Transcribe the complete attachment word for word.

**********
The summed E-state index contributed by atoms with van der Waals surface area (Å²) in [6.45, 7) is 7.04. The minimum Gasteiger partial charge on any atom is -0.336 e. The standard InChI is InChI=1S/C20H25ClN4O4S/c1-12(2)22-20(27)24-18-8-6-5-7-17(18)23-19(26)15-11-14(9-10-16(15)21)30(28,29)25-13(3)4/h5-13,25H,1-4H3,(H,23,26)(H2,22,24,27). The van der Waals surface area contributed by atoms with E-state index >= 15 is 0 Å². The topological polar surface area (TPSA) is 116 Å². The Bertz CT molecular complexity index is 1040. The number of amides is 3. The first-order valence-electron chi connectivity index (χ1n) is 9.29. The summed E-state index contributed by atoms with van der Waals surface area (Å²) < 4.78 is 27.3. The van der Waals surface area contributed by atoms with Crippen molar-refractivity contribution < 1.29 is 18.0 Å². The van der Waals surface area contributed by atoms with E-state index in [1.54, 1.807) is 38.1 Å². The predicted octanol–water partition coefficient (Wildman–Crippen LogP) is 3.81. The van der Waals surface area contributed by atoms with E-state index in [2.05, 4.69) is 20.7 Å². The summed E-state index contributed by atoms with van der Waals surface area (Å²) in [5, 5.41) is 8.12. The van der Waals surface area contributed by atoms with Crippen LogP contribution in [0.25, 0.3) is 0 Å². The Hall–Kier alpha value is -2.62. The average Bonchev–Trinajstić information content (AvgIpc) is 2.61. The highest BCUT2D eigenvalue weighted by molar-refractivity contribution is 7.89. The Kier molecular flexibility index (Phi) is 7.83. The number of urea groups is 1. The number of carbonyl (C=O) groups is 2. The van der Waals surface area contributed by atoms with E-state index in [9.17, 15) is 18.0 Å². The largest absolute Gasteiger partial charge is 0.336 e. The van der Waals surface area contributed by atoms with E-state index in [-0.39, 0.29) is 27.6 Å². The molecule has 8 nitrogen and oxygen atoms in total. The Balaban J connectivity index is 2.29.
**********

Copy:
The summed E-state index contributed by atoms with van der Waals surface area (Å²) in [6.45, 7) is 7.04. The minimum Gasteiger partial charge on any atom is -0.336 e. The standard InChI is InChI=1S/C20H25ClN4O4S/c1-12(2)22-20(27)24-18-8-6-5-7-17(18)23-19(26)15-11-14(9-10-16(15)21)30(28,29)25-13(3)4/h5-13,25H,1-4H3,(H,23,26)(H2,22,24,27). The van der Waals surface area contributed by atoms with E-state index >= 15 is 0 Å². The topological polar surface area (TPSA) is 116 Å². The Bertz CT molecular complexity index is 1040. The number of amides is 3. The first-order valence-electron chi connectivity index (χ1n) is 9.29. The summed E-state index contributed by atoms with van der Waals surface area (Å²) < 4.78 is 27.3. The van der Waals surface area contributed by atoms with Crippen molar-refractivity contribution < 1.29 is 18.0 Å². The van der Waals surface area contributed by atoms with E-state index in [1.54, 1.807) is 38.1 Å². The predicted octanol–water partition coefficient (Wildman–Crippen LogP) is 3.81. The van der Waals surface area contributed by atoms with E-state index in [2.05, 4.69) is 20.7 Å². The summed E-state index contributed by atoms with van der Waals surface area (Å²) in [5, 5.41) is 8.12. The van der Waals surface area contributed by atoms with Crippen LogP contribution in [0.25, 0.3) is 0 Å². The Hall–Kier alpha value is -2.62. The average Bonchev–Trinajstić information content (AvgIpc) is 2.61. The highest BCUT2D eigenvalue weighted by molar-refractivity contribution is 7.89. The Kier molecular flexibility index (Phi) is 7.83. The number of urea groups is 1. The number of carbonyl (C=O) groups is 2. The van der Waals surface area contributed by atoms with E-state index in [9.17, 15) is 18.0 Å². The largest absolute Gasteiger partial charge is 0.336 e. The van der Waals surface area contributed by atoms with E-state index in [-0.39, 0.29) is 27.6 Å². The molecule has 8 nitrogen and oxygen atoms in total. The Balaban J connectivity index is 2.29.